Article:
By William Sweet
A self-described “military brat,” Khary Polk spent much of his childhood as an African-American living abroad. That experience, says the Robert E. Keiter 1957 Postdoctoral Fellow and visiting assistant professor of black studies, is helping to inform his current research on the role of black soldiers in the civil rights movement.
“The movement of black soldiers and black people in the United States has always been so surveilled and so restricted,” says Polk, who is now writing a book on the topic. (It was also the subject of his recent New York University doctoral dissertation.) While some portray the racial integration of the U.S. military as an outcome of the civil rights movement, Polk argues that the influence often went in the other direction.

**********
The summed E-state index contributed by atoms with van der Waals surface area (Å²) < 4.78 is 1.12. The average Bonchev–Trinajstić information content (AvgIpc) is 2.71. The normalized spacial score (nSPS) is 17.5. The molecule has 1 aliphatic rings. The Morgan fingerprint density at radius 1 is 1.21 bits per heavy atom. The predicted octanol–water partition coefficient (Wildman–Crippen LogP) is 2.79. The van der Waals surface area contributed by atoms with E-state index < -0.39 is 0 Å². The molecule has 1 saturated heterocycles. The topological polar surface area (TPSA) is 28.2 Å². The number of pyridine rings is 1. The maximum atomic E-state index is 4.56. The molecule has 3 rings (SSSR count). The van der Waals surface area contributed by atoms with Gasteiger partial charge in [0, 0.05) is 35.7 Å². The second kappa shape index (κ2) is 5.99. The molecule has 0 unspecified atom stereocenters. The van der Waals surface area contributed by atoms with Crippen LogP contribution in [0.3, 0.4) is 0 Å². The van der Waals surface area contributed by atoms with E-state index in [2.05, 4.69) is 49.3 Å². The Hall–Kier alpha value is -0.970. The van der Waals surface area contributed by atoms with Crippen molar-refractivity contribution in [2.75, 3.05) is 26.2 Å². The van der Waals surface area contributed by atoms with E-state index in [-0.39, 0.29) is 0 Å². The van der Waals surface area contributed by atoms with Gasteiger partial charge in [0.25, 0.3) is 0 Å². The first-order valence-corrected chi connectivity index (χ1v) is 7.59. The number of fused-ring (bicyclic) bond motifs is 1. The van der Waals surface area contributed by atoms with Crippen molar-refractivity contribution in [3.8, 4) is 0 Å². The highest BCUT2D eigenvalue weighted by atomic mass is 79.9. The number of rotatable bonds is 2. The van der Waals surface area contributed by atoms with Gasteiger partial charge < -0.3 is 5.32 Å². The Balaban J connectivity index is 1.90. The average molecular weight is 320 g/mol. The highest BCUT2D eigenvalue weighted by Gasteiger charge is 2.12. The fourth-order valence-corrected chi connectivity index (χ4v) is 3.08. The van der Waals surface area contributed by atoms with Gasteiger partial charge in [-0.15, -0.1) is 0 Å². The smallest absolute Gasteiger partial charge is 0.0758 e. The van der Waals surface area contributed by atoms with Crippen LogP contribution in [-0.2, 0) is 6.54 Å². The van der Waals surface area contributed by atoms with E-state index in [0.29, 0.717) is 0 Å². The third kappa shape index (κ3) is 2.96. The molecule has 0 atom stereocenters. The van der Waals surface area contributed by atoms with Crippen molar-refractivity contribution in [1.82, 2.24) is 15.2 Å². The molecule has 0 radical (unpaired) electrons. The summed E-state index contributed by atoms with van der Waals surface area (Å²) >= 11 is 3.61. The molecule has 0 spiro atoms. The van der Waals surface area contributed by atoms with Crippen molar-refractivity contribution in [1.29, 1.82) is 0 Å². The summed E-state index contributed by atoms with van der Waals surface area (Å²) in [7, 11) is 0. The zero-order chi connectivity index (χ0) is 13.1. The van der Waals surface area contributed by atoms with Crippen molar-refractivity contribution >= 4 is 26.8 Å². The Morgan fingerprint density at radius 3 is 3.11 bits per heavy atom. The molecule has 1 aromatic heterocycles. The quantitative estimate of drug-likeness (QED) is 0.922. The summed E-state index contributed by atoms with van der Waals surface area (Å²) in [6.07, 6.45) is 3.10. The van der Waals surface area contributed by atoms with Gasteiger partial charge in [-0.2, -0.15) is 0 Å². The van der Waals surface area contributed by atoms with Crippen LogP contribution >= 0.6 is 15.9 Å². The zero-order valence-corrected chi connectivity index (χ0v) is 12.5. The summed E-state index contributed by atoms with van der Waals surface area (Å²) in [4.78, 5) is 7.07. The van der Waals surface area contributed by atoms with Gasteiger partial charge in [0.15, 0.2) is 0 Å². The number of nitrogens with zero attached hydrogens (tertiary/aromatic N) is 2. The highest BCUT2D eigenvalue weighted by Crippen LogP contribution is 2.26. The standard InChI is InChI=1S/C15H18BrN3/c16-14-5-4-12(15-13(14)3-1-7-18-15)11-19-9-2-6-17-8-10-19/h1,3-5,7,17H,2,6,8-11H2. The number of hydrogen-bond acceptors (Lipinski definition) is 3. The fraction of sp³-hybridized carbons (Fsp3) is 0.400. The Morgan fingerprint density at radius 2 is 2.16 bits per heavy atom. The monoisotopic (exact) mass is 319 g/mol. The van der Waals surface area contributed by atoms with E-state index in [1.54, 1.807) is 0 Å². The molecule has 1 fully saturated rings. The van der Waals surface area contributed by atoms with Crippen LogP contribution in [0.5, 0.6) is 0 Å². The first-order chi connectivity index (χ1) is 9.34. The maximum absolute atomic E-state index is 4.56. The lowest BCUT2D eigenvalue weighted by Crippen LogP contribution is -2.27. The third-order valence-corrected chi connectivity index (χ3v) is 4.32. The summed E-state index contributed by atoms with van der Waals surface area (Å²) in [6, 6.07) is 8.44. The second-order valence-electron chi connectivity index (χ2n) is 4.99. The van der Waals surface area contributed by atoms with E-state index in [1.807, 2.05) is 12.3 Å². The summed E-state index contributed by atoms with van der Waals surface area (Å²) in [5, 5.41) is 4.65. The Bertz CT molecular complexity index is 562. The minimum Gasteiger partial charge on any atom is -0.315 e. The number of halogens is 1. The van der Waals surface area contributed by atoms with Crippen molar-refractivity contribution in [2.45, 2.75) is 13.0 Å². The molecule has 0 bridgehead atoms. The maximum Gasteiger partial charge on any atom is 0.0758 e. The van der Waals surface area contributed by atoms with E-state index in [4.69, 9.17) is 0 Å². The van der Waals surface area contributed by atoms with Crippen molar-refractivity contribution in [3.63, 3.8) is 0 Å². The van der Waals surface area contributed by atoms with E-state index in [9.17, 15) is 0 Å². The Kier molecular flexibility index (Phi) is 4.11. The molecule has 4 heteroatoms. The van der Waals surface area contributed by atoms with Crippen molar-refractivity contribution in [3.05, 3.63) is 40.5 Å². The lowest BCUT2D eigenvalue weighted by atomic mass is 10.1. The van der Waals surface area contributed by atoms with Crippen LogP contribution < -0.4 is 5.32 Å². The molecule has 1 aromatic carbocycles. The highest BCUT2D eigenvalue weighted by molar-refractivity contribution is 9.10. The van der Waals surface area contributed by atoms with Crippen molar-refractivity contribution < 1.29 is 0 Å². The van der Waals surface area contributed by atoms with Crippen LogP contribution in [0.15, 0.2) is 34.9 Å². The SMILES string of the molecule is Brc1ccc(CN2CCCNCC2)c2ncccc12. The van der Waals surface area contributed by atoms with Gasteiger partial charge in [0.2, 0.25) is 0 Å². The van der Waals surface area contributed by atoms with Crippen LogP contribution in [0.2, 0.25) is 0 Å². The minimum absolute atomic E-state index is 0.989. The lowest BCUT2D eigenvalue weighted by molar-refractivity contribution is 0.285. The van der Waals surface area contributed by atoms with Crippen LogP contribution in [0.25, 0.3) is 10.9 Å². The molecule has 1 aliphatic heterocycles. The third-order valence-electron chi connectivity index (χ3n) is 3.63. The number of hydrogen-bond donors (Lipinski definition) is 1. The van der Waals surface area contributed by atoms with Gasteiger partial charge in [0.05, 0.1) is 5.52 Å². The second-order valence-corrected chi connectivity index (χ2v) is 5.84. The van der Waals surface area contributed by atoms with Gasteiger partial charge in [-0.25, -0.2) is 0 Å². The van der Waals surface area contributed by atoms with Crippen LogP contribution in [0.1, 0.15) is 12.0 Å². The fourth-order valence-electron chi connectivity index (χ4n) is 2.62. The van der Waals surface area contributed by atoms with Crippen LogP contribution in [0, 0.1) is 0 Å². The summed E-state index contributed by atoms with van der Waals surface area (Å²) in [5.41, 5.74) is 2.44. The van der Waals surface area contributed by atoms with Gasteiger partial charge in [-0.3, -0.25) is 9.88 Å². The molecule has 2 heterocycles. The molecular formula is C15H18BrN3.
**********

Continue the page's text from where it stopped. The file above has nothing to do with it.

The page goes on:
“Even though many soldiers were still dealing with the prejudice of the U.S. military, being outside the boundary of the United States created a new sense of possibility that, I think, really changed the outlook of many African-Americans,” he says, ultimately resulting in improved rights for civilians and soldiers.
For example, lawyer Charles Hamilton Houston, a 1915 Amherst graduate, served in World War I and went on to mentor African-American jurists—such as U.S. Supreme Court Justice Thurgood Marshall—who would join him in laying the legal groundwork for the 1954 Supreme Court decision that banned racial segregation in public schools. Another Amherst alumnus, William H. Hastie ’25, was instrumental in advocating for African-American soldiers in World War II.
Indeed, black soldiers affected the world both culturally (they introduced ragtime music to Europe) and politically: As Polk argues, interactions between American blacks and their counterparts in Africa played a role in the rise of the anti-colonial movement.
“Civil rights,” says Polk, “have had this hidden connection to the U.S. military for such a long time.”